REAL Democracy History Calendar – April 3-9

April 3

1837 – National Equal Rights Party passes resolution in response to political corruption and business monopolies

John H. Hunt, a member of the Equal Rights Party, drafted this resolution:

“Whenever a people find themselves suffering under a weight of evils, destructive not only to their happiness, but to their dignity and their virtues; when these evils go on increasing year after year, with accelerating rapidity, and threaten soon to reach that point at which peaceable endurance ceases to be possible; it becomes their solemn duty coolly to search out the causes of their suffering — to state those causes with plainness — and to apply a sufficient and a speedy remedy.”

It passed unanimously by cheering mechanics, farmers and working people during a mass rally in a New York City park.

http://www.archive.org/stream/historyoflocofoc00byrduoft/historyoflocofoc00byrduoft_djvu.txt

April 4

1834 – US House of Representatives Votes Against Re-chartering the Second National Bank of the United States

The US House voted 134-82 against rechartering (re-licensing) the nation’s central bank – a private bank not ultimately accountable to the public but to its shareholders. Charters were originally considered democratic instruments of public control to keep corporations accountable – as opposed to today where charters are issued automatically as long as minimal conditions are met and a fee is paid. The bank had established loan policies that were detrimental to the nation’s economy but very profitable for its owners. The bank’s President, Nicholas Biddle, had threatened to harm the US economy by restricting the nation’s money supply if the charter was not renewed. The bank shrank the money supply. A financial panic and deep depression followed. President Andrew Jackson was convinced that the private bank should not be in charge of issuing and circulating the nation’s money supply.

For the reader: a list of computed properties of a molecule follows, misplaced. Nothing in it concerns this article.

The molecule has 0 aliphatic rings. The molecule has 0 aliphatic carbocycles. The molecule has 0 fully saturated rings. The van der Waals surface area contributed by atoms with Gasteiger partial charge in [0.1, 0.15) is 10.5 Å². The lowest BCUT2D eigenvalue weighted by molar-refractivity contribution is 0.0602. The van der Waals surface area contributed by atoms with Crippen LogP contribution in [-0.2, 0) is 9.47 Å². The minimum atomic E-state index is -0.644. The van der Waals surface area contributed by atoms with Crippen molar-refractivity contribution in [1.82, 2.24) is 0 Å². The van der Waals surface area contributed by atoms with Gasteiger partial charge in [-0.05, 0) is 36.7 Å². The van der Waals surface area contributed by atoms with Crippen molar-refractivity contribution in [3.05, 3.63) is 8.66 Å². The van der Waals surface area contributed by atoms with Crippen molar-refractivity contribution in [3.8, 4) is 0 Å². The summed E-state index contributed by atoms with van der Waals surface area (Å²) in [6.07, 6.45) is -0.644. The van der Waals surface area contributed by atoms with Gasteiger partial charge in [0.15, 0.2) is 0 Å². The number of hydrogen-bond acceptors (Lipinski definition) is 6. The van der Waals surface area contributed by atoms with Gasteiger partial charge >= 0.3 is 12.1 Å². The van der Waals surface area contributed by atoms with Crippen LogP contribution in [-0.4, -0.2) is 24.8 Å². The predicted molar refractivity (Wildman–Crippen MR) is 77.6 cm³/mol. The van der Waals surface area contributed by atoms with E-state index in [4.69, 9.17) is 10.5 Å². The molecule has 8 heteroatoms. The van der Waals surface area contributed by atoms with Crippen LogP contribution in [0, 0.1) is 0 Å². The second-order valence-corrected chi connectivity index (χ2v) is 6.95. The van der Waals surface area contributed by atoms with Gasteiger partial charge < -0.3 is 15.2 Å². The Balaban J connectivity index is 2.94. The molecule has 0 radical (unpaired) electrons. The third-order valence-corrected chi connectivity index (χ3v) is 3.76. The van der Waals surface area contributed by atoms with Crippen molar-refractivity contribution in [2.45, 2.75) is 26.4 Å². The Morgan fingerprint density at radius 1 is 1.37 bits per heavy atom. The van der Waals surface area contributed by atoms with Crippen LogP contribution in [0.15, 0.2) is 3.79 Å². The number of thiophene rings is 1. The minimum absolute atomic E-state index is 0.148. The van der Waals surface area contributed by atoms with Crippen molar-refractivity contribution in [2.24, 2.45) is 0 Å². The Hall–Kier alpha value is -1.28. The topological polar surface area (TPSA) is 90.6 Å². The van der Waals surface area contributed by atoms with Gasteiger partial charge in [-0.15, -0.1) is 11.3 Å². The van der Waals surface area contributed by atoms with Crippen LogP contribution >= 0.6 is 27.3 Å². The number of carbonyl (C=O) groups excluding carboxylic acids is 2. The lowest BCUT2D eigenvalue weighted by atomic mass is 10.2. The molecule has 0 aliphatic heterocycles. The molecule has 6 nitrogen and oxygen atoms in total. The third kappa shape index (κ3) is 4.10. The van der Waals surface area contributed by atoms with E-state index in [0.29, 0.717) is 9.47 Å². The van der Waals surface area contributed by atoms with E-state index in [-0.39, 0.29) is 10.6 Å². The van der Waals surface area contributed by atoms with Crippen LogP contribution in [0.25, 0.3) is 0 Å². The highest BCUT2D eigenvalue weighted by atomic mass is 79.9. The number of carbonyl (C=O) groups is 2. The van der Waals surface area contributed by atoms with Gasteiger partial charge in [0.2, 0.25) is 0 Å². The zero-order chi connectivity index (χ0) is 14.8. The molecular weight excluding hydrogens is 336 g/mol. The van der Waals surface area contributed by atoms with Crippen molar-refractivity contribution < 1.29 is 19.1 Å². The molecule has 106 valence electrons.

1968 – Assassination of Rev. Martin Luther King, Jr.

“The time is always right to do what is right.”

“The ultimate tragedy is not the oppression and cruelty by the bad people but the silence over that by the good people.”

April 5

1588 – Birth of Thomas Hobbes, English philosopher

“Corporations are many lesser commonwealths in the bowels of a greater, like worms in the entrails of a natural man.”

Translated: Corporations are worms to the body politic.

April 6 

1937 – Birth of Merle Haggard, country and western singer and songwriter

“Why don’t we liberate these United States? We’re the ones that need it worst. Let’s get out of Iraq an’ get back on the track, and let’s rebuild America first.”

1956 – Birth of Michele Bachmann, four-term Republican congresswoman from Minnesota and founder of the House Tea Party Caucus

In founding the Tea Party Caucus in 2011, she said, “I think it is because of the corrupt paradigm that has become Washington, D.C., whereby votes continually are bought rather than representatives voting the will of their constituents. … That’s the voice that’s been missing at the table in Washington, D.C. — the people’s voice has been missing.”

April 7

2003 – Supreme Court rules to slash jury award over Exxon Valdez oil spill based on 5th and 14th Amendments corporate personhood claims